After the Great Recession, it was not surprising to see growth of petfood sales in the US reach only 2.8% in 2010. While any growth was positive, especially considering how the global economy was faring overall, that was down from 6% growth just three years before and 8.3% in 2002, according to Packaged Facts.
Also not surprising was the type of sentiments expressed by pet owners post-recession. For example, in Packaged Facts' 2010 US pet shopper survey, 34% of respondents agreed with the statement, "I am spending less on pet products these days because of the economy."
Here's the surprise : When Packaged Facts included that same statement in its 2013 US pet shopper survey, the number of respondents expressing agreement was actually a little higher, 35%. Yet, the US pet industry is on track to grow 4.7% this year, with petfood sales alone increasing 5%.
What's more, sales are rising in US channels that tend to feature higher-priced petfoods, such as where natural, gourmet and specialty foods for humans are sold; dog food sales increased by 10.5% to 24% in 2012 (depending on the exact type of retail outlet) and cat food by 8.5% to 30%. Conversely, sales of petfood in US mass market channels, where mid-priced and economy products reign, are flat, according to Packaged Facts. (For more information, see p. XX.)
Why the discrepancy between pet owner sentiment and spending? Perhaps new research can shed some light. In 13 key segments tracked by Mintel, US consumers say they are spending more in only two: in-home food, up 14% according to respondents, and household care, up 2%. Yet Mintel's data show that consumer spending has, in fact, increased in all 13 segments, anywhere from 1.3% (for personal finance) to 7% (transportation).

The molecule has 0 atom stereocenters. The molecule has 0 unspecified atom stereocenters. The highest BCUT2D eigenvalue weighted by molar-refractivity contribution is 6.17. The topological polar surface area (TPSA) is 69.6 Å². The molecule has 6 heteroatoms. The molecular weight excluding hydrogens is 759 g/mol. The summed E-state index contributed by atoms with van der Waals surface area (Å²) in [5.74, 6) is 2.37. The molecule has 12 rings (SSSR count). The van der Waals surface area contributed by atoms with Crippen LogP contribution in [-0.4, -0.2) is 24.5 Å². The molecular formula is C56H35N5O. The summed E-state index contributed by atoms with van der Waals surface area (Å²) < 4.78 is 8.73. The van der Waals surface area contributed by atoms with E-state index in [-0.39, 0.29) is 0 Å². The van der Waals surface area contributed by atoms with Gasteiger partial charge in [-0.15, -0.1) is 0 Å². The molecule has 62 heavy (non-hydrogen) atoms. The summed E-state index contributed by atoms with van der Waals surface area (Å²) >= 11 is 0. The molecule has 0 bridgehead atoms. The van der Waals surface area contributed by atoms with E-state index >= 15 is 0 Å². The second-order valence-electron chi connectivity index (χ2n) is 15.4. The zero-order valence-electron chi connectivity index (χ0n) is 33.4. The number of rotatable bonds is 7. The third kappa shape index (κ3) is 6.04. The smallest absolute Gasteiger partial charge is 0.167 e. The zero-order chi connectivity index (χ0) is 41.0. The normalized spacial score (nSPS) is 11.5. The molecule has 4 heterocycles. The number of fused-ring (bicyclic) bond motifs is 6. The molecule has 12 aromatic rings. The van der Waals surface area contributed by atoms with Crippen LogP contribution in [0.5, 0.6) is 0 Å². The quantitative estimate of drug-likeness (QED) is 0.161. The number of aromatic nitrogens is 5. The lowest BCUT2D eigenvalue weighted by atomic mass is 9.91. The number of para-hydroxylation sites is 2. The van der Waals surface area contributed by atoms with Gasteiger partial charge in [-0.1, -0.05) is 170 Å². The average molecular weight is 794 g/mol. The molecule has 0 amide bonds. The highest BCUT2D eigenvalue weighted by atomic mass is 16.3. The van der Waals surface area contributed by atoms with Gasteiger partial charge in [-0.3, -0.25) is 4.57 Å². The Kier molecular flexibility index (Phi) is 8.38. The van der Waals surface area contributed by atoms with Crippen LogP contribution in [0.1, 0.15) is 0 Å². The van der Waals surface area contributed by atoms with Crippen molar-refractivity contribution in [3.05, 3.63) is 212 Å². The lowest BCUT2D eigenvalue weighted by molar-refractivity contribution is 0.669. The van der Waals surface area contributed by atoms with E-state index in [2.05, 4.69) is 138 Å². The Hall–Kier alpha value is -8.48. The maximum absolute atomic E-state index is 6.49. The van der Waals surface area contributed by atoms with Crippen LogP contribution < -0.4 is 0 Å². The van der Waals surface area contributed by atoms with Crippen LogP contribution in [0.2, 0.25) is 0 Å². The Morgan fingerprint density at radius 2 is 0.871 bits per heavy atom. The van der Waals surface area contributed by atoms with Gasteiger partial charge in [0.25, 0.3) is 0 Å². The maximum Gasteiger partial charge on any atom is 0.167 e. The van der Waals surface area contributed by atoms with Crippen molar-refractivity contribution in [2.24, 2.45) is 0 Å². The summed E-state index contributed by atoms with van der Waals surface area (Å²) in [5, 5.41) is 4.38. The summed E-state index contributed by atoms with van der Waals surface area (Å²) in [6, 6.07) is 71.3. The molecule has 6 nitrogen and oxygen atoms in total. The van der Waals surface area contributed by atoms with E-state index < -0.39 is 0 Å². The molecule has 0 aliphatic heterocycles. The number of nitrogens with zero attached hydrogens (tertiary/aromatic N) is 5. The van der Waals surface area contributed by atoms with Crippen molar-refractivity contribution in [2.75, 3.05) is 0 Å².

"Although the country officially exited recession nearly four years ago and consumer expenditures are up, Americans retain a cautious approach toward purchasing and avoid conspicuous consumption," says Fiona O'Donnell, lifestyle and leisure analyst with Mintel. "It is also likely that consumers' attitudes have shifted. Rather than having pride in purchases and all things 'new', consumers now appear to take pride in their ability to cut costs, find deals and pay lower prices than retail."
For example, 66% of US consumers say they spend money more cautiously than they did five years ago, with 68% saying they are now more likely to pay attention to prices. Further, 59% conduct price comparisons, 54% say they buy only items they need and 53% use coupons more often.
Petfood or pet care are not among the segments tracked by Mintel; yet interestingly, Packaged Facts' research turns up similar purchasing attitudes among pet owners. Besides those saying they are spending less on pet products, 55% say the petfoods they buy are "average priced," with another 14% reporting purchasing petfoods below average price. Similarly, 68% of US pet shopper survey respondents say they watch for lower prices, sales and special offers. Usage of money-saving coupons for petfood has continued to rise since 2006, when 29.8% of respondents to the Experian/Simmons national consumer survey reported usage; that figure hit 33.7% in 2012.
"In many categories, consumers have been conditioned by a nearly never-ending cycle of sales, coupon offers, members-only discounts, lower-priced product alternatives, etc., to avoid ever paying full price," O'Donnell says. "Meanwhile, technological advancements and mobile technology's increasing penetration have made price comparisons and strategic shopping more accessible. For these reasons, marketers should not expect a swing back to pre-recession impulse buying habits."
While frugality likely was prompted by recessionary cutbacks, she adds that its "lingering popularity shows consumer behaviors and priorities appear to have changed, and the focus has turned more inward." Inward to the home, where pets are, is good news for petfood marketers—just remember that value and price sensitivity may be still be front of mind for pet owners, despite what their spending habits might indicate.